Singapore Architecture Students Compete to Turn the World's Oldest University Into a Contemporary Campus
Architecture schools have a tendency to compel students to dream big. It is a lesson of life, as well as a lesson of the studio, to begin with a vision and then hone its form through compromise. But a group of architecture students from Singapore stand the chance to learn this lesson on a truly unprecedented scale. Fourteen students have teamed up to produce a master plan for the revival of the 5th century Nalanda University in Bihar, India. The group will present a draft of the plan to the Nalanda University directors, with the goal of partaking in a final competition to design a rehabilitated campus for the ancient institution.
Needless to say, the students are treading on a precious site, one that is thoroughly entrenched in history. The University of Nalanda was founded in the 5th century, making it the first center for higher learning in recorded history. At the height of its activity, the University's pioneering inclusion of residential dormitories helped accommodate a population of 10,000 students and 2,000 professors, brought to Nalanda from China, Japan, Turkey, Greece, Persia, and other far off countries. Its alumni and associates include near-mythical scholars, such as the Tang Dynasty Chinese pilgrim Xuanzang and the Chinese Buddhist monk I Ching.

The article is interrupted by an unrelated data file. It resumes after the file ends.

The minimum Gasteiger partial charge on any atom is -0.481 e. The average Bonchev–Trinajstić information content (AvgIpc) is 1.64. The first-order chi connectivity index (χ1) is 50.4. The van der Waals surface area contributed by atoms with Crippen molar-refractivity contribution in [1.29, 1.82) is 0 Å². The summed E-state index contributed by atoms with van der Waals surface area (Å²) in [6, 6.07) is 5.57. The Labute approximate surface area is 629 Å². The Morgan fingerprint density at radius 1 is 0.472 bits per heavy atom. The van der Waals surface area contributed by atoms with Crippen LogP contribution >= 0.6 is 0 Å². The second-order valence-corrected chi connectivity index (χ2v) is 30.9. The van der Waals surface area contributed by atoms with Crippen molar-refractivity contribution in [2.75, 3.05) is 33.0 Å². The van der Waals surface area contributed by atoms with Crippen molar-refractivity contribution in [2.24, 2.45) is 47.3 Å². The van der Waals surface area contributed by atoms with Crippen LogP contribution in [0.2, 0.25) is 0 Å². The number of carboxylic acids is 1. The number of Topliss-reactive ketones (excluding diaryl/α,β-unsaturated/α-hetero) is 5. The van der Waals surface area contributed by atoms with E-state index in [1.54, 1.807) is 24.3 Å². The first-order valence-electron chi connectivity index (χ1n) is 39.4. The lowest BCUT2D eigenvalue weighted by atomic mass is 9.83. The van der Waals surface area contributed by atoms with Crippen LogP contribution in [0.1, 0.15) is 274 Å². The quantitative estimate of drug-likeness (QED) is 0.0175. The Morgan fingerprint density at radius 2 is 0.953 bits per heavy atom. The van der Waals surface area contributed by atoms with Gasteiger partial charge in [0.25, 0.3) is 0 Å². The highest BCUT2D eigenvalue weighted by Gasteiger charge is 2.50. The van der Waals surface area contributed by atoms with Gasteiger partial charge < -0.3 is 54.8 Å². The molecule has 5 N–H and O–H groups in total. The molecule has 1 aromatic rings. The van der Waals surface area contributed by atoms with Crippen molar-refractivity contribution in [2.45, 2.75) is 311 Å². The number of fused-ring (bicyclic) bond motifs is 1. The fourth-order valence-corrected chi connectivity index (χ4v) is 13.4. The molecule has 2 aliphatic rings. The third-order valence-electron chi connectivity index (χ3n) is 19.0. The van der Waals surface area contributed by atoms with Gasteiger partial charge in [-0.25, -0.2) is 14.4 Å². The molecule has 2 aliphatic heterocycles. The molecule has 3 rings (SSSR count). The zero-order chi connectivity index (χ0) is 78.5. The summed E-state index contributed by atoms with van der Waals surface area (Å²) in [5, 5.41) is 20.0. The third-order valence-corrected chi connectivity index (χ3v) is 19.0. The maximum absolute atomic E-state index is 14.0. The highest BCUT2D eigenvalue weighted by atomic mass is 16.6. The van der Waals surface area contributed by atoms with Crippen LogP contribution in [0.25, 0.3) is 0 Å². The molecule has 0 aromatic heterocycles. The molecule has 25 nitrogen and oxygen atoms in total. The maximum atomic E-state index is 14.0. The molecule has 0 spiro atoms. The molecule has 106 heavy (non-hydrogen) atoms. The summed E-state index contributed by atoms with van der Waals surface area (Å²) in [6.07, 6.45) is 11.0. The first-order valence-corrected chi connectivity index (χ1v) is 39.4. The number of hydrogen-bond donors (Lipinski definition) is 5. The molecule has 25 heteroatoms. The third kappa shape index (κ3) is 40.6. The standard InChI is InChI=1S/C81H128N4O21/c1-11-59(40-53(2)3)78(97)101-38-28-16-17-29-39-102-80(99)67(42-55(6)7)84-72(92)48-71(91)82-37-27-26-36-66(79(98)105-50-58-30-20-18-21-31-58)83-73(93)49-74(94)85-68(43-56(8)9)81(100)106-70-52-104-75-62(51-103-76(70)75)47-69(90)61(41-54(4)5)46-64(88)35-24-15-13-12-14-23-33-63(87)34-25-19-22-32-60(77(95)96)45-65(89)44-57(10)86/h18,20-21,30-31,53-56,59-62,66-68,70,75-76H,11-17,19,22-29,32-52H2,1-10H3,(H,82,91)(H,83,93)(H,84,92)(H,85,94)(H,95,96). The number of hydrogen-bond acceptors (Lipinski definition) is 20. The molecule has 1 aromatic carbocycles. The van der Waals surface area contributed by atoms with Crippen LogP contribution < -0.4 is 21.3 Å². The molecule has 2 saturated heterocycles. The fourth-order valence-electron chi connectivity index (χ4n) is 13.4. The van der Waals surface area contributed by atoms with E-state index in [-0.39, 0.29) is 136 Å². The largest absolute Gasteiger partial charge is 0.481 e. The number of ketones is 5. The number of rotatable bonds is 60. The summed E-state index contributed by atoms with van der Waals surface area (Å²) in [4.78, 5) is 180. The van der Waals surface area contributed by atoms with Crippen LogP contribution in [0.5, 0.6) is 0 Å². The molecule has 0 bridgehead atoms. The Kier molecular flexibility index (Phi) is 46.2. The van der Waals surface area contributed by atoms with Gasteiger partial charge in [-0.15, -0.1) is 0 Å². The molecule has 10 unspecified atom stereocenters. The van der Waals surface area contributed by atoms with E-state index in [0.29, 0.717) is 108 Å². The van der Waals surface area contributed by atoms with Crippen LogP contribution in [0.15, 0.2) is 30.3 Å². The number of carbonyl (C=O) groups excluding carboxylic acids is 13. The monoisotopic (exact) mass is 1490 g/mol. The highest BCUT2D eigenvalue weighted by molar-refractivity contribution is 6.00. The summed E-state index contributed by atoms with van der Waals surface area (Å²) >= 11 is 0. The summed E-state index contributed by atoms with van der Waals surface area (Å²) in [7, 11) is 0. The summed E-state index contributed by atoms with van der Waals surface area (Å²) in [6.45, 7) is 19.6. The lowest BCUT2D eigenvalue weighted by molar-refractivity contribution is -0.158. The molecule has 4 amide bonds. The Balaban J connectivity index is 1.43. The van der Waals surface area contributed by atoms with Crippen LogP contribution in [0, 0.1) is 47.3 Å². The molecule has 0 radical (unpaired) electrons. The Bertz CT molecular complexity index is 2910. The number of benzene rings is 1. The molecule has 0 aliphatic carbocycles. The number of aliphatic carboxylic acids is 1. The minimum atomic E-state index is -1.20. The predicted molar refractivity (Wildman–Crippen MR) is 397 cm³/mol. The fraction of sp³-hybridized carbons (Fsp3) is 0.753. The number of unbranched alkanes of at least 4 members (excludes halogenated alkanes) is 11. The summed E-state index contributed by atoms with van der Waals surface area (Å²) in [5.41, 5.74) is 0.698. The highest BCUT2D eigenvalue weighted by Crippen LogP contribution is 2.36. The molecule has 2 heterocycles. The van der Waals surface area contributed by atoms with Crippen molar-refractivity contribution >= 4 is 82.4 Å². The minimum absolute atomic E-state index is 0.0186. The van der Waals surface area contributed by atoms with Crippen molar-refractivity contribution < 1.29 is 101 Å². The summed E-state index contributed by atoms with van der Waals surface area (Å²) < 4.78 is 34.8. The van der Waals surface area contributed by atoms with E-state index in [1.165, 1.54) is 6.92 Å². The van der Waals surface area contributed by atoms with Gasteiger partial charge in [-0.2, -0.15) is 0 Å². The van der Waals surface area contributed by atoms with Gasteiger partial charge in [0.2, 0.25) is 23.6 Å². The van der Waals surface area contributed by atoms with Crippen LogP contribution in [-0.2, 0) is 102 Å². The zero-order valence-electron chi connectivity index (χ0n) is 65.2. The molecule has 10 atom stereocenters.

The ancient university also possesses an extraordinary architectural heritage, with its vast compounds, temples, meditation halls, and classrooms, interspersed with lakes and parks, and fortified by a massive wall. After centuries of successive sacking and rebuilding, the university has been more or less preserved in its 12th century state, left behind by invading Turks bent on uprooting Buddhism. It was not until 2010 that legislators pledged to pick up the thread of history and revive the ancient site into a functioning, contemporary university.
Under the guidance of Singaporean architect Tay Kheng Soon, the team of 14 architecture students toured the site of the university and conceived of a proposal for its renovation. Their plan consists of a series of state-of-the-art, contemporary buildings, but emphasis has been placed on including a functioning agricultural system within the campus and its immediate vicinity, reports The Hindu. The idea draws from historical precedents, as villages surrounding the ancient university had supplied food to the campus centuries ago. With this in mind, the students envision the new university as a similarly self-sufficient community with the appropriate features to facilitate contemporary cultural, environmental, and ecological studies.
If the proposal finds its way to the final competition, the students will participate in an estimated $1 billion renovation project that has already united China, India, Japan, and Singapore. The hopeful young architects could take on an endeavor that will not only revive a shared piece of world history, but also forge new international bonds. Plus they would have an exceptionally impressive project for their portfolios.
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